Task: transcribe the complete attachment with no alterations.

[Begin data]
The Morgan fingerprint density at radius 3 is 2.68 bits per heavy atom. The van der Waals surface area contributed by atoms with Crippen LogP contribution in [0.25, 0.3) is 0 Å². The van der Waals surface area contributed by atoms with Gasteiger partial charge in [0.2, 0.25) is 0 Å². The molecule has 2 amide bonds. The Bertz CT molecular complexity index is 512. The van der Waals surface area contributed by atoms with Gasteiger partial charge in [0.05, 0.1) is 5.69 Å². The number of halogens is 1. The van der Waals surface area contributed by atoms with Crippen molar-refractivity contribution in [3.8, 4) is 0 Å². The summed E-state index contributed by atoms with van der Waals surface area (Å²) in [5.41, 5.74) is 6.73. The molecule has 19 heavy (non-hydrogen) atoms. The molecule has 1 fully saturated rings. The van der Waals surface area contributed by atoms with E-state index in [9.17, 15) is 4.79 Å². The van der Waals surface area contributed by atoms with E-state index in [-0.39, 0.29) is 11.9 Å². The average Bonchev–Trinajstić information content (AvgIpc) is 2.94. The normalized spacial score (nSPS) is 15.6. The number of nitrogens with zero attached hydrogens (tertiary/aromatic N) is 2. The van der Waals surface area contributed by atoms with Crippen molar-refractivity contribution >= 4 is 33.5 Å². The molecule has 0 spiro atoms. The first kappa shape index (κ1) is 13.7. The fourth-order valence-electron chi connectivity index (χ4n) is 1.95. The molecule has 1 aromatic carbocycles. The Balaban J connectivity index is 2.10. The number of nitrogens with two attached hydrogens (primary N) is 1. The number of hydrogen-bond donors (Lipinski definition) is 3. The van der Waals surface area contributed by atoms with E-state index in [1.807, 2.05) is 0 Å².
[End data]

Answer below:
The Morgan fingerprint density at radius 3 is 2.68 bits per heavy atom. The van der Waals surface area contributed by atoms with Crippen LogP contribution in [0.25, 0.3) is 0 Å². The van der Waals surface area contributed by atoms with Gasteiger partial charge in [0.2, 0.25) is 0 Å². The molecule has 2 amide bonds. The Bertz CT molecular complexity index is 512. The van der Waals surface area contributed by atoms with Gasteiger partial charge in [0.05, 0.1) is 5.69 Å². The number of halogens is 1. The van der Waals surface area contributed by atoms with Crippen molar-refractivity contribution in [3.8, 4) is 0 Å². The summed E-state index contributed by atoms with van der Waals surface area (Å²) in [5.41, 5.74) is 6.73. The molecule has 19 heavy (non-hydrogen) atoms. The molecule has 1 fully saturated rings. The van der Waals surface area contributed by atoms with E-state index in [9.17, 15) is 4.79 Å². The van der Waals surface area contributed by atoms with E-state index in [-0.39, 0.29) is 11.9 Å². The average Bonchev–Trinajstić information content (AvgIpc) is 2.94. The normalized spacial score (nSPS) is 15.6. The number of nitrogens with zero attached hydrogens (tertiary/aromatic N) is 2. The van der Waals surface area contributed by atoms with Crippen molar-refractivity contribution >= 4 is 33.5 Å². The molecule has 0 spiro atoms. The first kappa shape index (κ1) is 13.7. The fourth-order valence-electron chi connectivity index (χ4n) is 1.95. The molecule has 1 aromatic carbocycles. The Balaban J connectivity index is 2.10. The number of nitrogens with two attached hydrogens (primary N) is 1. The number of hydrogen-bond donors (Lipinski definition) is 3. The van der Waals surface area contributed by atoms with E-state index in [1.807, 2.05) is 0 Å².